On June 17, 1858, the 8th King’s Royal Irish Hussars accosted the Rani’s soldiers as they tried to leave the area. Over 5,000 were killed, but the Rani refused to be captured. She donned a soldier’s uniform and went into the fray, gun and blade in hand, prepared to fight. After being wounded and unhorsed, a soldier that she had fought earlier found her bleeding on the roadside. She fired at him, missed, and was promptly killed by his blade.
She was buried under a tamarind tree at the Rock of Gwalior, and was promptly memorialized as a great Indian symbol of resistance. There are many statues, parks and schools that bear her name, as well as a women’s unit of the Indian National Army. She has inspired books, movies, TV shows, songs and poems for over a century, as the legend of the “rebel queen” continues to captivate new generations.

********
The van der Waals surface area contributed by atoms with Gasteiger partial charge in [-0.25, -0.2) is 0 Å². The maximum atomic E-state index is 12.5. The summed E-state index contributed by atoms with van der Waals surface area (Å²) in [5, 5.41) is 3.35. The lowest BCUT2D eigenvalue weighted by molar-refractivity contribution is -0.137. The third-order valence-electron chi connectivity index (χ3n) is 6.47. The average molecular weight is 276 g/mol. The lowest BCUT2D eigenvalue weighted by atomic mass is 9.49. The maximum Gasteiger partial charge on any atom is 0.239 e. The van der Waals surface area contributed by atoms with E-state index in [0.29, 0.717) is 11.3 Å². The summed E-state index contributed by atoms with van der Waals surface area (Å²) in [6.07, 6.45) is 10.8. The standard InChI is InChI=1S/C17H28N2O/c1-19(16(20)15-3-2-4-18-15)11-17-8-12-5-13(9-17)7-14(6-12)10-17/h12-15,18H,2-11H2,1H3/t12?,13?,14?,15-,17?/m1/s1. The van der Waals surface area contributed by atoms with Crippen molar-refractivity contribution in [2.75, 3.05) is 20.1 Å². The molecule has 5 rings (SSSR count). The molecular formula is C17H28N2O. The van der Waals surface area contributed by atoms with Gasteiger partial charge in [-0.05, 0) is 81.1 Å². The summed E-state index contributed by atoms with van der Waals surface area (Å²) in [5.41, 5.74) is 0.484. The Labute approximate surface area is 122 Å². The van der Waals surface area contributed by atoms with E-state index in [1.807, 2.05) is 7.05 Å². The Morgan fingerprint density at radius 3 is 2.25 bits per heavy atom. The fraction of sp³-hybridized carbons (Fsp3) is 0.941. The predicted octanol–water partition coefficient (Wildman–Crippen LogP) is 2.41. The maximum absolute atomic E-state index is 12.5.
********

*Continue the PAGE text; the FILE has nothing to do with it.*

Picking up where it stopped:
Even some Englishmen recognized her valor in the face of her unbearable circumstances.
“Whatever her faults in British eyes may have been, her countrymen will ever remember that she was driven by ill-treatment into rebellion, and that she lived and died for her country. We cannot forget her contribution for India,” wrote historian Colonel Malleson.
Rani Lakshmibai stood up and fought when others might have surrendered, and her legacy will never diminish, as there are always tyrants to face and battles to fight. She will always be a hero and an inspiration. After all, she was a rebel queen.
Photo courtesy of Hindi Panda.